This, in a few words, is the “dark matter” of the child-abuse crisis. (The single exception was a question asked back in … I think it was … 2001 or 2002 by the mother of 3 little kids at a gathering on the child-abuse crisis I attended in a large Catholic parish.) This question is, in my experience, both obvious and almost – with that one exception – universally evaded. Indeed, the questions discussed by participants in those gatherings, panel discussions, journal articles, books, etc., etc., etc., always -- not "almost always" but "always" -- concern themselves with the "mechanics" of the Church: screening processes for seminary candidates, transparency in assigning priests to parishes, financial disclosure (including legal fees) of what dioceses do with their money, including lay voices in the assignment of priests and even bishops, etc., etc., etc. Now, honorable people can disagree honorably about the answers, but the questions are all legitimate.
However, taken together, they also constitute a giant smokescreen, a diversion, a decoy away from the real bedrock issue: the foregoing question in red.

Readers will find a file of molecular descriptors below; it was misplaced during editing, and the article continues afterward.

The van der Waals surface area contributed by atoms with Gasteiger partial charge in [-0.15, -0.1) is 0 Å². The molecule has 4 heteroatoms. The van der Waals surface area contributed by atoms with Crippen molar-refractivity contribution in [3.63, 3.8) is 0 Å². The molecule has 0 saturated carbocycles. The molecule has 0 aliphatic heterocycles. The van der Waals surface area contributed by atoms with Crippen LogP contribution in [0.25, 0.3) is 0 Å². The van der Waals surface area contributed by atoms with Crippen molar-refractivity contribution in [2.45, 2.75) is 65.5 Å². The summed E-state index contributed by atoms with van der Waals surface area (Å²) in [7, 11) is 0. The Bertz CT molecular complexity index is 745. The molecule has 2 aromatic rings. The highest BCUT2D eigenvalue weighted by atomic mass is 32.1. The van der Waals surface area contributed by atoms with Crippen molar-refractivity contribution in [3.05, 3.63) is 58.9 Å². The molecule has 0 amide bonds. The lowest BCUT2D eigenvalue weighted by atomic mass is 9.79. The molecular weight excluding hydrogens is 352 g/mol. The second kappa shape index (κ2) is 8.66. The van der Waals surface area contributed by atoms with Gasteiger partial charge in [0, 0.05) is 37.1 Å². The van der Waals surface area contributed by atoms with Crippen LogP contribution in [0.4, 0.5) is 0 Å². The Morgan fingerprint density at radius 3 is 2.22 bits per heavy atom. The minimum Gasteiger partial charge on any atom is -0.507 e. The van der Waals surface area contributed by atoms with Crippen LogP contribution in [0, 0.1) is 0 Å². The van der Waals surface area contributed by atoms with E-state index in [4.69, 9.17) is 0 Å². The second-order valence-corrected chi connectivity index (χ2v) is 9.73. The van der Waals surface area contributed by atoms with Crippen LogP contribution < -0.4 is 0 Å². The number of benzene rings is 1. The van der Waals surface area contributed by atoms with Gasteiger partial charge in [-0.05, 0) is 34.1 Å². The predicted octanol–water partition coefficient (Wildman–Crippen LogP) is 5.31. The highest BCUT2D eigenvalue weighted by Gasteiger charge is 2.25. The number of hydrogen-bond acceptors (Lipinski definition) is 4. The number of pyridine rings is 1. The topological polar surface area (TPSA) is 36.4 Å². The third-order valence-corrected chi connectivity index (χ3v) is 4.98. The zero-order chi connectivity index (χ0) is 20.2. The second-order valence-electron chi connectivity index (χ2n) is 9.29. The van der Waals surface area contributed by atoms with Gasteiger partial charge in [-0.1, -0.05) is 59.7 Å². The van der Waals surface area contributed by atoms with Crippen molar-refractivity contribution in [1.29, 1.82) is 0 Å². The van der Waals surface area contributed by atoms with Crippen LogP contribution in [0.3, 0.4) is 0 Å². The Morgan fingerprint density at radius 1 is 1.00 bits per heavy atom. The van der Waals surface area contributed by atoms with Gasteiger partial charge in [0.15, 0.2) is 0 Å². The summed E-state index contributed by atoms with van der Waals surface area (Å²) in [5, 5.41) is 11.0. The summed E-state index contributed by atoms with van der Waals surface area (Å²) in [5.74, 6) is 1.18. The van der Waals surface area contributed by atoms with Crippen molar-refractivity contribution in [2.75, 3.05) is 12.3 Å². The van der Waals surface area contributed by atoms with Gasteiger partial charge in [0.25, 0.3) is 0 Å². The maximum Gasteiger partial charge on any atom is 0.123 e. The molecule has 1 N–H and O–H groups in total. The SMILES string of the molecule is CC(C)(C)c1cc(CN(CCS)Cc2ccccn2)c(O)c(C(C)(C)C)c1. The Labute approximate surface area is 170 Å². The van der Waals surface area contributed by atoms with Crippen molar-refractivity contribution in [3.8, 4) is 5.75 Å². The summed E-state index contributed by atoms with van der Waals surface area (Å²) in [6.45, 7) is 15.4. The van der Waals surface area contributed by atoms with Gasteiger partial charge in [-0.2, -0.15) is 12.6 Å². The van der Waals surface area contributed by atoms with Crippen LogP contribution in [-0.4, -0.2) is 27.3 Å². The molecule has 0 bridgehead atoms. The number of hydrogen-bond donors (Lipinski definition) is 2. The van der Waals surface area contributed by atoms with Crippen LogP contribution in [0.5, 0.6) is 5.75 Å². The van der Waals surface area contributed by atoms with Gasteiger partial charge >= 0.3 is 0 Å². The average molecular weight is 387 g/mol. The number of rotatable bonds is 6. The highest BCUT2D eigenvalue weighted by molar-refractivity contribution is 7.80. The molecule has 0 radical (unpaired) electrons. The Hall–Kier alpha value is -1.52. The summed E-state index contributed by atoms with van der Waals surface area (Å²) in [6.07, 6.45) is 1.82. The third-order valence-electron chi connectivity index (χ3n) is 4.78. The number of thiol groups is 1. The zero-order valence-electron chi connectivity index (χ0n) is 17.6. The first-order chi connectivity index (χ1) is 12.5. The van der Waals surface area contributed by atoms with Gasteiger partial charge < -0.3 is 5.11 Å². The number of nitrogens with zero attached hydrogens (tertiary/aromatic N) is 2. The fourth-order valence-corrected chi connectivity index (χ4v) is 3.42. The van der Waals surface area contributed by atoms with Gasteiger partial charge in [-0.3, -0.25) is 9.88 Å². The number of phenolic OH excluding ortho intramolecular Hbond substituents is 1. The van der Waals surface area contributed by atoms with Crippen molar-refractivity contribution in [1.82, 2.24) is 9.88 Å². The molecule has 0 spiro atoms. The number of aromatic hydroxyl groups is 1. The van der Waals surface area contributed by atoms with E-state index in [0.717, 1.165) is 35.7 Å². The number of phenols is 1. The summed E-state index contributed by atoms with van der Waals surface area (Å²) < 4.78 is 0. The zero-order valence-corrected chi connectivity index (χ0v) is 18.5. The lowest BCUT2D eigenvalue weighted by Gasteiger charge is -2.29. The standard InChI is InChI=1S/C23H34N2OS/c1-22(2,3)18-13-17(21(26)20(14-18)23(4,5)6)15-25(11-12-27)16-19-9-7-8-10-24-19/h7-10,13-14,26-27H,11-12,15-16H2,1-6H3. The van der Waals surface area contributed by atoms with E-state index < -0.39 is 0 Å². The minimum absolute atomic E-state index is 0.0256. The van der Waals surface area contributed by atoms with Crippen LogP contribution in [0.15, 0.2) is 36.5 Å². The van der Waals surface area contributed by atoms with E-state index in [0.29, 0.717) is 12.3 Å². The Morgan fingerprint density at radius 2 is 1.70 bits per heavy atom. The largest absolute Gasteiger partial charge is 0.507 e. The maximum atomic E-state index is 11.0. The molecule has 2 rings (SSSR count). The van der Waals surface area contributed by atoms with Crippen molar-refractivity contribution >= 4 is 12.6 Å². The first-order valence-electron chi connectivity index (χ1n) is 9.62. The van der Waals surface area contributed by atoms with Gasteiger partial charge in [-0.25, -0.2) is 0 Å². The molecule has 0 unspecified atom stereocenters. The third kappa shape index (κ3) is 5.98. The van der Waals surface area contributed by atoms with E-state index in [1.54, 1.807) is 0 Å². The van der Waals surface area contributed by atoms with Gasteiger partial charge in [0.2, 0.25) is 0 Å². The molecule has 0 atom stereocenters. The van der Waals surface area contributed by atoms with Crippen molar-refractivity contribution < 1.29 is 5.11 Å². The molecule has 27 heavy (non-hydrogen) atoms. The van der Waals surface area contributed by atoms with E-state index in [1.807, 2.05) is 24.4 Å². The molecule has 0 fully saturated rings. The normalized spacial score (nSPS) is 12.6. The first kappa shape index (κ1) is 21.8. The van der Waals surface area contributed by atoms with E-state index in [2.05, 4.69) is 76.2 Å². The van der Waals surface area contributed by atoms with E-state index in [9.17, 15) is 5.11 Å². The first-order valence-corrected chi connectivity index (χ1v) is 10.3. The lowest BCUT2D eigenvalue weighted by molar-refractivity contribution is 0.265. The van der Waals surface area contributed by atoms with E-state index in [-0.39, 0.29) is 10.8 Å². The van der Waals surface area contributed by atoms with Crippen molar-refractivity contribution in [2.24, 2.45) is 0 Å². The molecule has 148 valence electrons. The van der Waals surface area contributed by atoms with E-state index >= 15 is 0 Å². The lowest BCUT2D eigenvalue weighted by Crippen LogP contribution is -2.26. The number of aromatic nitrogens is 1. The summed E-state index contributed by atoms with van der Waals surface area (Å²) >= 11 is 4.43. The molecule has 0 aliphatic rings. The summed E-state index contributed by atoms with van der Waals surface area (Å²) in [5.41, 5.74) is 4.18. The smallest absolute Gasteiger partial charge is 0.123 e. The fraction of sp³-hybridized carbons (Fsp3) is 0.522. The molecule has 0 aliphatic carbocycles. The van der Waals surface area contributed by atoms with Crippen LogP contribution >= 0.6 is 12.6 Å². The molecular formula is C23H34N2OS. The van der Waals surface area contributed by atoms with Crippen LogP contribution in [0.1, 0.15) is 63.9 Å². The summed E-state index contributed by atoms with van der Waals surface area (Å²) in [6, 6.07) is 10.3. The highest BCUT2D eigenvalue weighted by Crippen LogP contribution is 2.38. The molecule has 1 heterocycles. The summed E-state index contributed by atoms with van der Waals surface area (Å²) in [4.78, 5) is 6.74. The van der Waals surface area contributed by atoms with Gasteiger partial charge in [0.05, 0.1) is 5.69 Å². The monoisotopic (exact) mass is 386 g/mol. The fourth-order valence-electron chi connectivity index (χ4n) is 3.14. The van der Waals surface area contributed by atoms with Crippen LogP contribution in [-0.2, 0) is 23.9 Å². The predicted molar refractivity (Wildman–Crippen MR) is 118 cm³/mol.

Why? Because the three premises used for the moral indictment of the senior episcopal leadership of the Church apply equally -- quite arguably, even more so -- to the God the Church professes to worship, love, and serve. Yet -- and this is the "dark" part of the "dark matter" analogy -- vanishingly seldom, and in my experience never, do the people most strident in railing against Cardinals Law, Bevilacqua, et al., ever hurl similar imprecations against the Cardinals' ... well ... the Cardinals' Boss. Consider this paradox: greater responsibility and greater accountability are ascribed to the bishops and cardinals, who, being human, had only a finite measure of those faculties, than to the God Who, at least according to traditional orthodox theology, has an infinite measure of both. If power plus knowledge equals responsibility, then why should we not conclude that infinite Power plus infinite Knowledge equals infinite Responsibility? Granted that the hookers are guilty, why does the Pimp escape blame? At least three answers suggest themselves immediately -- none of which suffice: